But you have to look.

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Traveler’s Rest

John Overton’s great great grandfather was a member of British Parliament. He did not come from humble beginnings. That being said he was not content to rest on the laurels of others and he spent his life as a mover and shaker in the founding of Nashville, one of the American South’s major cities.IMG_2090

Overton built his two story home in 1799. Well, he didn’t really build it, he had other people build it for him. By people, I mean slaves.

When we arrived at the plantation the woman in the gift shop told us they had an award winning exhibition on the slaves who lived at Traveler’s Rest. We bought our tickets.IMG_2064

The grounds are relatively well tended though not seriously landscaped. There is a white picket fence around the property enclosing in a series of buildings. The main house is a hodge-podge of wings added over time. Behind that are two smaller buildings, a smokehouse and building for spinning. The slavery display was on the second floor of the spinning shed.IMG_2066

The exhibit was mostly the names and approximate ages of the black people who are normally ignored at such places. It was very meaningful in that there has been an effort to get names and relationships recorded and displayed. But reading those names was sort of “meh” and even more it was sort of discouraging. I was reading about the slaves but I wasn’t standing in the buildings in which they lived. Those buildings are gone. The homes of black people are gone, but the smokehouse and spinning shed are still there and I was looking through a window at a giant house that these black people built.IMG_2087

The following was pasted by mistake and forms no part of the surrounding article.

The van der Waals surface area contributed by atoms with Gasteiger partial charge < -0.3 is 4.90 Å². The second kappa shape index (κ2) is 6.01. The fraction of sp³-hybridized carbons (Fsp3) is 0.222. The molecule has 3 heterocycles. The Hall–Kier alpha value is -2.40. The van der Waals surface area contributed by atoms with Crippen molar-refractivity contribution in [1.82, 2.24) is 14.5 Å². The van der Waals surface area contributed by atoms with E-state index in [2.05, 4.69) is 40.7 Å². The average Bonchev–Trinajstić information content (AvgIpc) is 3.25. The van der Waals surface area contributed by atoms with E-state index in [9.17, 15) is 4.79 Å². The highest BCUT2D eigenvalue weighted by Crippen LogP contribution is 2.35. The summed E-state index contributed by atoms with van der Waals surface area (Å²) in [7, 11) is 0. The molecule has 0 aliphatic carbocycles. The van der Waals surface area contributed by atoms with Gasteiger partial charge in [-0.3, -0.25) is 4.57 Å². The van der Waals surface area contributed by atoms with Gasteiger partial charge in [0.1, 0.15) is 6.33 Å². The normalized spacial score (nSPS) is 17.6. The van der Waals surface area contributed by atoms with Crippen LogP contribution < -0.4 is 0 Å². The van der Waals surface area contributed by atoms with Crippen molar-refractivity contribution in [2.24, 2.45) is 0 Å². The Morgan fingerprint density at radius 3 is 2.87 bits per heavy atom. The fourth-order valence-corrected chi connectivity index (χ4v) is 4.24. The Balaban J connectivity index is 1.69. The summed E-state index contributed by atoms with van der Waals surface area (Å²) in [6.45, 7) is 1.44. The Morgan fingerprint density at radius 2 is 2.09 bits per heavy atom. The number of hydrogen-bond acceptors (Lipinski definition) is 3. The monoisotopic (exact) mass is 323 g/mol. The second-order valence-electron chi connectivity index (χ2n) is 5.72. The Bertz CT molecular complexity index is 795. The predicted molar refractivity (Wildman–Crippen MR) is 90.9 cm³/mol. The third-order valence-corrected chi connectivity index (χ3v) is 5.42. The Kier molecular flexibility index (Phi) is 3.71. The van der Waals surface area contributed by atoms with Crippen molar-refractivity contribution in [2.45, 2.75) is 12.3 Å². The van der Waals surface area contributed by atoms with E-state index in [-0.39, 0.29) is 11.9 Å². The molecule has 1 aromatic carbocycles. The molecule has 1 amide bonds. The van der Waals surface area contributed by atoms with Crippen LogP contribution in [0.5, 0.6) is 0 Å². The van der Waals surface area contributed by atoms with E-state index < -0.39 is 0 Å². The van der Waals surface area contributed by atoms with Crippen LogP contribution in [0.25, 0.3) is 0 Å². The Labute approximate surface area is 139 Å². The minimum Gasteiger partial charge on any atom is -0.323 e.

The pamphlet explains that right before the battle of Nashville General Nathan Bedford Forrest slept in this house. The text made note of him as a confederate general, not as the founder of the KKK. But his name was  recorded and that was who he was.

The Overtons hung on to Traveler’s rest, and a surprising amount of their fortune, after the civil war and the location became well known for their stable of Arabian horses. the stables are no longer there. They came down after the family and the horses moved to California. When the location became a historical sight they did not rebuild the stables or the slave quarters. They did however build a large “barn” to host weddings and events.IMG_2089